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Path: Photos > Photos > Cathedral Cities > Chartres
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Chartres

 

(vero;2020-Oct-30)

If you visit the website of Chartres' tourist office you might wonder: it is all about the cathedral, just as if there was nothing else to see in this small provincial town. Well, we think that Chartres has a bit more to offer even if it cannot compete with big cities such as Le Mans or Rouen. Head to the tourist office for a map cum itinerary and start exploring: there are a few timber framed houses in the streets around the cathedral, a pleasant pedestrianised commercial zone, the beautiful Saint-Peter church and of course the banks of the river Eure dotted with old water mills and washing houses (with views on the cathedral as you approach). Enough to keep you busy for a few hours.

But obviously when people come to Chartres it is to see the cathedral. It was built and decorated between 1134 and 1260 and the main body was completed in less than 26 years which explains the architectural unity of the building. The cathedral is justly famous for its stained glass windows from the 12th and 13th centuries and statuary.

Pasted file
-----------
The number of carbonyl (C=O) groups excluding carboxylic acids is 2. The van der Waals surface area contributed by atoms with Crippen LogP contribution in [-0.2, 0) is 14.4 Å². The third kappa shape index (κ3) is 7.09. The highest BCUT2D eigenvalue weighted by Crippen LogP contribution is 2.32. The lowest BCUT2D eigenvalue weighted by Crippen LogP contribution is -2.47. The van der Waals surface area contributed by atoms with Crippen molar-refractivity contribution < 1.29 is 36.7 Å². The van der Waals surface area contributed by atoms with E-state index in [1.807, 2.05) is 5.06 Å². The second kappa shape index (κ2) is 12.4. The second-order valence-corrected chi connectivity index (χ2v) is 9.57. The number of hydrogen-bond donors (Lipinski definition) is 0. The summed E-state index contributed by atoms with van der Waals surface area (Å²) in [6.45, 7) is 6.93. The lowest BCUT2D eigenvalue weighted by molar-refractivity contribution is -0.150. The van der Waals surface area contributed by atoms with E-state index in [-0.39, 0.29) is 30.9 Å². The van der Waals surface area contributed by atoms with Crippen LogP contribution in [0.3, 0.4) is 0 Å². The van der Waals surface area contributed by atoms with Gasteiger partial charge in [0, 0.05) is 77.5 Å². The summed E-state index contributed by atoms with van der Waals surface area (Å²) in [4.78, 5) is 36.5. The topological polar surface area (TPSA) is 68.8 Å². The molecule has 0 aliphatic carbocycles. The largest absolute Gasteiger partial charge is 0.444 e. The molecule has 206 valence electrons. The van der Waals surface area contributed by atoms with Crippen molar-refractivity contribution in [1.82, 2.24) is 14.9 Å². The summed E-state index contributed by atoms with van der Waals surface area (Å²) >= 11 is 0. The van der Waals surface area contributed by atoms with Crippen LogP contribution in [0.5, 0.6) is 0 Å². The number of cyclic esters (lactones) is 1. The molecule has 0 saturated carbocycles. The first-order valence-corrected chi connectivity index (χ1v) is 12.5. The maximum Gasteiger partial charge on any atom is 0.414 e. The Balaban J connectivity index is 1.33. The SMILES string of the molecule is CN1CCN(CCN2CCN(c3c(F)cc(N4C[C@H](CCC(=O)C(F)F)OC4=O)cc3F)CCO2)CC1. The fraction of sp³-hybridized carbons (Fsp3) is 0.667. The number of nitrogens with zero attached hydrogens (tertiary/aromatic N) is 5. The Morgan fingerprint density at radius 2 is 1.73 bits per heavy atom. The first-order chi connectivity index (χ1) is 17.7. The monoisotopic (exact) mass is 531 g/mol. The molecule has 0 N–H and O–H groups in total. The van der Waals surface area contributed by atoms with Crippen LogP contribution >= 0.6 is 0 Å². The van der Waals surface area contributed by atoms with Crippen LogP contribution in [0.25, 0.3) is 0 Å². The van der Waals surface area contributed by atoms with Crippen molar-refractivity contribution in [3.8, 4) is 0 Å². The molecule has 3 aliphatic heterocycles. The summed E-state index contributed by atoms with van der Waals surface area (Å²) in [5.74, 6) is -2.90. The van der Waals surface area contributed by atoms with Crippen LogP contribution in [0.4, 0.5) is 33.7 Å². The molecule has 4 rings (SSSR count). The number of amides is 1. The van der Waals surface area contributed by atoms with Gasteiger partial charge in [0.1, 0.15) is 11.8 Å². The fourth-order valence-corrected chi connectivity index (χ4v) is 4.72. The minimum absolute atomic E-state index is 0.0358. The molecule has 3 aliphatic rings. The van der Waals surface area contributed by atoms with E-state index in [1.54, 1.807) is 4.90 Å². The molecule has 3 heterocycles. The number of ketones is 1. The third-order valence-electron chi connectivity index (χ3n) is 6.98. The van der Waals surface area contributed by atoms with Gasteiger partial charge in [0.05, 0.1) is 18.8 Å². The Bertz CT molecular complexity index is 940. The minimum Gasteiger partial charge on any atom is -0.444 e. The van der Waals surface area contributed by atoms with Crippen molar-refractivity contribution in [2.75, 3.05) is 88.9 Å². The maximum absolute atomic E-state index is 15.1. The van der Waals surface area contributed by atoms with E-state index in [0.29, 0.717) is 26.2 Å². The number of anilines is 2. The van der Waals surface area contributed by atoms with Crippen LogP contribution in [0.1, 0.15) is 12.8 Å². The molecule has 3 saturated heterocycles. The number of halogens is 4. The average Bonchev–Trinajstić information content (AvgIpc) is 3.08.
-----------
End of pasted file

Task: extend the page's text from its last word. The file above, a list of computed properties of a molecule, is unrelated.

The cathedral has been much restored in the past years. Its exterior is nice and clean and the big surprise comes when one steps into the church and enters the nave: its walls are in a totally unexpected white colour which we found at first a bit unsettling, the more so because the side aisles have not been restored yet and are in stark contrast to the rest. There is a labyrinth in the nave but unfortunately it was hidden under chairs as we were visiting; we learnt later that it is only made accessible every Friday between Lent and All Saints' Day. Finally the cathedral is home to a shining white choir screen from the 16th century, which has also been beautifully restored and is quite impressive.

View of the west front with the three doorways of the royal portal and the two bell towers. The cathedral as we see it today was built at the beginning of the 12th century above the remains of an earlier Romanesque cathedral which had been destroyed by fire in 1194. The only elements having survived this blaze were the two towers, the west front and the crypt, all the rest had to be rebuilt. The south bell tower is 103 m high with a slender plain spire and was built between 1142 and 1170. The north bell tower is 115 m high with an ornate spire and was completed in 1516. The cathedral is dedicated to the Virgin Mary and a piece of her veil is kept here as a relic which has made Chartres an important pilgrimage destination still very active today.